Senator Marsha Blackburn advocates for social media apps rating system to curb exploitation of juveniles


PHOTO: Marsha Blackburn speaks during the Senate Judiciary Committee hearing on Tuesday. / Courtesy photo

By ALEXANDER WILLIS

United States Senator Marsha Blackburn suggested Tuesday during a Senate Judiciary Committee hearing that social media apps, such as Snapchat and Instagram, should potentially have a ratings system. This ratings system would be similar to those in the movie, television and video game industries. 

Blackburn’s suggestion comes in the wake of New York Financier and multi-millionaire Jeffrey Epstein facing charges of trafficking minors for sex, a story that has caught national attention. Epstein, who’s source of wealth still remains a mystery, has rubbed elbows with some of the world’s most influential and powerful figures, including Donald Trump, Bill Clinton, Woody Allen, Duke of York Prince Andrew, among many other judges, CEOs and celebrities. During his first hearing on Monday, Epstein had pleaded not guilty.

“As I watched and read what was happening with Jefferery Epstein this weekend, and how the authorities found hundreds of nude photos of these underage girls in his home… I think his case serves as a warning that predators really do lurk in every corner of society,” Blackburn said. “Those protections that have existed in the physical world are not being transferred to the virtual space. These predators no longer lurk in AOL chat rooms, they are right there on all of these apps that our precious children are using, whether it is Snapchat, Instagram, Facebook or YouTube. Unfortunately, we do not have that regulation, and many of us have focused on this issue of safety of children online for years.”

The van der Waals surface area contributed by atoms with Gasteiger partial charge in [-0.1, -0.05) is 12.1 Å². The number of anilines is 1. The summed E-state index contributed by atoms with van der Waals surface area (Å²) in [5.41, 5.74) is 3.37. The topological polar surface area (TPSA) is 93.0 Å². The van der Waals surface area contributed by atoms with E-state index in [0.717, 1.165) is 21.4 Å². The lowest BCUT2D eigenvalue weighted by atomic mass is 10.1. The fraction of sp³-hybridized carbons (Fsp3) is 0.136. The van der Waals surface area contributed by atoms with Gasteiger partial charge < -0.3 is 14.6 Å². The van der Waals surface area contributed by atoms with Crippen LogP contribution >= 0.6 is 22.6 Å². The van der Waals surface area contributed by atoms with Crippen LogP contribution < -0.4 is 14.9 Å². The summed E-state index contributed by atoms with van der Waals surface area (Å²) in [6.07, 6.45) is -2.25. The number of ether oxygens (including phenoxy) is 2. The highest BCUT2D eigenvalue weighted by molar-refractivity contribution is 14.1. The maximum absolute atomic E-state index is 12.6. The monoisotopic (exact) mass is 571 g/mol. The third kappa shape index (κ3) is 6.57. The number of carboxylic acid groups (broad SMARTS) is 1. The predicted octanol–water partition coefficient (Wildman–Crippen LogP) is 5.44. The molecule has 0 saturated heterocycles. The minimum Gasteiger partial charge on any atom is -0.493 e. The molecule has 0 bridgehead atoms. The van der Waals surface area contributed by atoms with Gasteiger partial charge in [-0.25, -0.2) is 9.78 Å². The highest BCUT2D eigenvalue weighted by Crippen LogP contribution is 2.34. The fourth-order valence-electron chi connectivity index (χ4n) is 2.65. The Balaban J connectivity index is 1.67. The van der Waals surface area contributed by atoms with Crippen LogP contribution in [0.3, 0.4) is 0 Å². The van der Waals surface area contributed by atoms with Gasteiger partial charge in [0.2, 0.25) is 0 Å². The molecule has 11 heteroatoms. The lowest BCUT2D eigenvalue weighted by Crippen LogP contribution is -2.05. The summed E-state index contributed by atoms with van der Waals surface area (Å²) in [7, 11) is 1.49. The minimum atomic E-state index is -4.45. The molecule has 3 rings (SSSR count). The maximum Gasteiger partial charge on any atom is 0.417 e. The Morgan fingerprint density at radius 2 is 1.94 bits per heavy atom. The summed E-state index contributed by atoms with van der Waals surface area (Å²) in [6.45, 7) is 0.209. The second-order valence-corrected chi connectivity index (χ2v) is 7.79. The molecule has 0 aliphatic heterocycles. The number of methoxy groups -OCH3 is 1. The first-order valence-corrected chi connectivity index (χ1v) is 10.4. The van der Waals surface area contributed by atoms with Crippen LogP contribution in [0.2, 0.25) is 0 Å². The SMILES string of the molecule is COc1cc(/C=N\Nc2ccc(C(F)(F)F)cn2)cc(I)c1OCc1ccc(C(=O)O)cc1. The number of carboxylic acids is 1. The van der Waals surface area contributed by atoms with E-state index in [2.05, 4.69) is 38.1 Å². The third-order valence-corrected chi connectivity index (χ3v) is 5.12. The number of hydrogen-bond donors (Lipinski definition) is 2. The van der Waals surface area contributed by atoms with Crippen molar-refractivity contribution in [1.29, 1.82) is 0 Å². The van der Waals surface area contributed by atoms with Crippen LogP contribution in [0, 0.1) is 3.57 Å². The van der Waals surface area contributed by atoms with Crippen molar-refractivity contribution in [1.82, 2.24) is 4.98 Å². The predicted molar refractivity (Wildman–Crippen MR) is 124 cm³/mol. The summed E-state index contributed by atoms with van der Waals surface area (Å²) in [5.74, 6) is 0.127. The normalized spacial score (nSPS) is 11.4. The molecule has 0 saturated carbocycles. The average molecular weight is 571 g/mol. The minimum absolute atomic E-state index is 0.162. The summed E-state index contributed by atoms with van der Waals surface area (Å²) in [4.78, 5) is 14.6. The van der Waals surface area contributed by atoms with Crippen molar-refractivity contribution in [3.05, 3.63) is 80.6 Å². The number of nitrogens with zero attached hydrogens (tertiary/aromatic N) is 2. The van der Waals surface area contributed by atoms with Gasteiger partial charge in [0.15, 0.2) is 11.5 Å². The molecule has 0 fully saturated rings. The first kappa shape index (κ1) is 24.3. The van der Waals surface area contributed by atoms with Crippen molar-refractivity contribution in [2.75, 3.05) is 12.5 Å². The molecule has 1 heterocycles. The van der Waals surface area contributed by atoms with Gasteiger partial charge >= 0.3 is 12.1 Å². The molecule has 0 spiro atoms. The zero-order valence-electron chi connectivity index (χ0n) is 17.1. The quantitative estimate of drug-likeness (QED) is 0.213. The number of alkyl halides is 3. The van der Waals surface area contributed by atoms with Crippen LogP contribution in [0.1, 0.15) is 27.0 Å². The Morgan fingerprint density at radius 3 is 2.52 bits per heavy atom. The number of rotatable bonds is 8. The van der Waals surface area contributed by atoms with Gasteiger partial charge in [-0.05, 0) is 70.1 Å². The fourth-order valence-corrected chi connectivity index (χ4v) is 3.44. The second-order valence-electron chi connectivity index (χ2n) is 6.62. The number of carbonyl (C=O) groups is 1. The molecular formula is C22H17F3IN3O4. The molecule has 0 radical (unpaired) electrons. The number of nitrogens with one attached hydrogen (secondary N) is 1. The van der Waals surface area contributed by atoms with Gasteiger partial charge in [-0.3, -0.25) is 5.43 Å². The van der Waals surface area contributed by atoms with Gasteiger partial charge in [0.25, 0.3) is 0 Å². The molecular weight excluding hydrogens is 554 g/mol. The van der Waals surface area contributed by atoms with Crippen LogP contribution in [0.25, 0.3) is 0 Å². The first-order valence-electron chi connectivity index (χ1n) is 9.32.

Blackburn likened the current situation with social media apps to the 1993 congressional hearings on video games, where violent video games such as Mortal Kombat compelled government leaders to push for a ratings system to be implemented. This ultimately led to the Entertainment Software Rating Board, which is still in effect today.

“The ratings are totally wrong on these apps,” Blackburn said. “And therefore, the parents do not have the information to make an informed decision, nor do they realize that when you’re in [Snapchat], and you get into that discover section, or that news feed… one thing leads you to another, and it is deeper and further down the chain of what is acceptable, or even expected by parents.”

Snapchat, a social media app used by 76% of teens in the United States, is, according to the Apple App Store, appropriate for ages 12 and up. Despite having a zero-tolerance policy when it comes to accounts that promote or distribute pornographic content, the advocacy group Protect Young Eyes, an organization that advocates for protecting children and teens, discovered that Snapchat users could access pornography within just five clicks by using the Discover section of the app.

One of Protect Young Eyes’ founders, Christopher McKenna, was a guest during the hearing Tuesday, with Blackburn asking him what he might suggest to curb the unregulated social media market.

“What can the apps like Instagram and Snapchat do to embed into these applications,” Blackburn asked McKenna. “They can manipulate these algorithms if they so choose – they are choosing not to do it. So if you were building that algorithm, what would you embed?”

“We want children to learn how to use technology and to use these apps, we just would argue that parents need a choice as to what features their children do and don’t have access to inside of these apps,” McKenna. “So if I were creating a picture app, I would allow children to truly have a private account with a curated set of contacts that would not allow people who are not a part of that curated list to be in contact with. I would eliminate the ability for strangers to contact [them].”

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